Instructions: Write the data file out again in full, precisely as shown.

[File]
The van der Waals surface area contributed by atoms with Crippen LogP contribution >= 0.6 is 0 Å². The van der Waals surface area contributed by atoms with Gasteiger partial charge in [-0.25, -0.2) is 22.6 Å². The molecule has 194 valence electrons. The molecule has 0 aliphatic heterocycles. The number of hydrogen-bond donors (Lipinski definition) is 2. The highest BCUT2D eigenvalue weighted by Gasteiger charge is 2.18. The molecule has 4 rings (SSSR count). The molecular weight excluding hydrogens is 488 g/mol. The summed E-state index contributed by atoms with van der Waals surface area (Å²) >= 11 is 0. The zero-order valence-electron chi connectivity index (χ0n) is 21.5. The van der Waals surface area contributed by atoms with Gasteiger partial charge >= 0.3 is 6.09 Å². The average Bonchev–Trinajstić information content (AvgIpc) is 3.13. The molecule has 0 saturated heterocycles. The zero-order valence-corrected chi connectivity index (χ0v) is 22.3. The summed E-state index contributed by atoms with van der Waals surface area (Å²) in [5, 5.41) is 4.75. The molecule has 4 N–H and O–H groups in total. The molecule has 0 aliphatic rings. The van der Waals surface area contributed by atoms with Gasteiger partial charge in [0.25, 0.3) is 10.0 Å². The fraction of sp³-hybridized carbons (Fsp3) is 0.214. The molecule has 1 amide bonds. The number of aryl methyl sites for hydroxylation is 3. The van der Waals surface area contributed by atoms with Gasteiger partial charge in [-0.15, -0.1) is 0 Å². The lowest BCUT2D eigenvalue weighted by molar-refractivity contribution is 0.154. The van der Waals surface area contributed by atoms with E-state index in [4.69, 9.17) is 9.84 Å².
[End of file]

The van der Waals surface area contributed by atoms with Crippen LogP contribution >= 0.6 is 0 Å². The van der Waals surface area contributed by atoms with Gasteiger partial charge in [-0.25, -0.2) is 22.6 Å². The molecule has 194 valence electrons. The molecule has 0 aliphatic heterocycles. The number of hydrogen-bond donors (Lipinski definition) is 2. The highest BCUT2D eigenvalue weighted by Gasteiger charge is 2.18. The molecule has 4 rings (SSSR count). The molecular weight excluding hydrogens is 488 g/mol. The summed E-state index contributed by atoms with van der Waals surface area (Å²) >= 11 is 0. The zero-order valence-electron chi connectivity index (χ0n) is 21.5. The van der Waals surface area contributed by atoms with Gasteiger partial charge >= 0.3 is 6.09 Å². The average Bonchev–Trinajstić information content (AvgIpc) is 3.13. The molecule has 0 saturated heterocycles. The zero-order valence-corrected chi connectivity index (χ0v) is 22.3. The summed E-state index contributed by atoms with van der Waals surface area (Å²) in [5, 5.41) is 4.75. The molecule has 4 N–H and O–H groups in total. The molecule has 0 aliphatic rings. The van der Waals surface area contributed by atoms with Gasteiger partial charge in [0.25, 0.3) is 10.0 Å². The fraction of sp³-hybridized carbons (Fsp3) is 0.214. The molecule has 1 amide bonds. The number of aryl methyl sites for hydroxylation is 3. The van der Waals surface area contributed by atoms with Gasteiger partial charge in [-0.15, -0.1) is 0 Å². The lowest BCUT2D eigenvalue weighted by molar-refractivity contribution is 0.154. The van der Waals surface area contributed by atoms with E-state index in [4.69, 9.17) is 9.84 Å².